Her eyes glisten as she eases down slowly into her chair
while my eyes are drawn to that patch of fuzz.
I remember her hair, glossy, black, sharply styled
when she would pick me up on Sunday mornings.
I glance at her hands, marred by fresh puncture wounds.
Her hands were thin, beautiful, long,
playing the piano and weaving baskets on Saturday evenings.
She tells me she is well, asks how I have been.
She wants me to go to church; I lie and say I will.
I can hardly sit still, keep looking her over
as if she were a still-life to study--
A meditation on chemical death.
The cancer came back.
It blossomed like a June rose
and spread like the vines of bluebells.
Deep into her armpits, through the lymphatic system,
burying itself deep into her brain and liver.
And now she rocks, gently rooted in her chair.
She smiles at me
while I bite my cheek and try not to cry.
Too soon it is time to go,
and she bends forward to kiss me.
I am amazed that she still smells like honeysuckles.
Two Magnolia Buds Almost Kissed Today      by  Jeni Booker Senter

Two magnolia buds almost kissed today.
Their rain-soaked heads hung from tender stems
leaning with the wind
bobbing forward and back and forward again,
at times with only a whisper between them—
until a sudden gust from the North
twisted one upon its stem
and dropped it
onto the Earth below.
SUBMERSION     by  Jeni Booker Senter

She steps into the frigid, tea-colored river slowly;
one foot dips into the tannin-laced water.
Her peony-tipped toes sink into the sandy bottom.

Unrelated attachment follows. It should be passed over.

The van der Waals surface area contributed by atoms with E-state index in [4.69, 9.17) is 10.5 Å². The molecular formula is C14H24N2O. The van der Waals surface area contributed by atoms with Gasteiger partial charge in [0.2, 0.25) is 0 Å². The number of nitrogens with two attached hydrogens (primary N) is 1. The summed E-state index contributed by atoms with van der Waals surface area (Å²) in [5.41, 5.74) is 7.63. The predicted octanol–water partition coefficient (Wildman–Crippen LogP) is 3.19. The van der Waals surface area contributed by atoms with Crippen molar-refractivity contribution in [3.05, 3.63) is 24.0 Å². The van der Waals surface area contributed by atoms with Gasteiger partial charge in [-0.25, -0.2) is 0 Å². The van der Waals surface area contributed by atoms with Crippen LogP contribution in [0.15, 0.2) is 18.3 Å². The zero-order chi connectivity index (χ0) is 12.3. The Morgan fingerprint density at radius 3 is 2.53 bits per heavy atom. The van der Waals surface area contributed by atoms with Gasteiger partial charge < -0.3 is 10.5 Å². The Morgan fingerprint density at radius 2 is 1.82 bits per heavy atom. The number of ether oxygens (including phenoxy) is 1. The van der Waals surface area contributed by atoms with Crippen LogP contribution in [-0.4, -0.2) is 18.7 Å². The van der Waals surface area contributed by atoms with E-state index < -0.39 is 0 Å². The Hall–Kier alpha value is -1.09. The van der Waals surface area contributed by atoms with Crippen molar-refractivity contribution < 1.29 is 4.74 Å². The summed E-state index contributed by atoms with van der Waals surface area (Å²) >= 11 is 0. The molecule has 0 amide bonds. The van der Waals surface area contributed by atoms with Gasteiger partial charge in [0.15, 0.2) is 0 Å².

The smell of the evergreen forest is thick in the air and a frail hand reaches
to feel the piney fragrance floating inches from her delicate-boned, sad face.
Whip-poor-wills echo between the thick upper canopies of live oak
as the night falls deeply around her.
Deep blue-grey sky presses down, hanging over her head like a shroud
as the sun drops like a stone into the river.
A mist rises from the Blackwater and envelopes a thin leg as it is lowered into the water.
One more step and she sinks into the darkening water,
her thighs now surrounded by the Blackwater and its mist.
She looks down at the river of scars flowing along her softly rounded stomach.
The furrow of a brilliant scar slashes from hipbone to hipbone.
A school of little silver minnows swim across the skin of her breasts.
Thick ropes of ebony hair cling to her neck and trail over her left breast.
She takes a deep breath of the creosote-scented air and remembers the sound of a child laughing.
She wonders if the candles she left on the window sill still flicker.
The river and its mist rise up to meet her full hips, slowly admitting her waist and breasts.
She draws another deep breath before she sinks to her neck.
She feels her body reacting to the embrace of the icy water.
Her nipples contract, and for the first time in forever, she feels her breasts perk and her   skin tighten.
Somewhere in the distance a coyote howls his greeting to the night.
Somewhere closer, a child snuggles his dark head into a downy-scented pillow and hugs   a stuffed seal.
She leans her head back; her neck stretches long and pale—bare before the rising moon.


The rail divides us...     by Martin Lochner

they say that the rail divides us
separating the glossy from the dodgy
barbwire streamers on our side
Babylon gardens on their side
they say that the rail divides us
separating the factories from the boulevards
customer service on their side
able bodied guards on our side 
they say the rail divides us
that the train leaves for the golden city
unable to pay, what a pity. feel the iniquity 
a bridge connects us
but the littered path knows no feet 

His Garden   by Damian Rucci

He told me there,
when I was young,
how it would all end.
If he couldn’t take care
of himself, he’d take care of it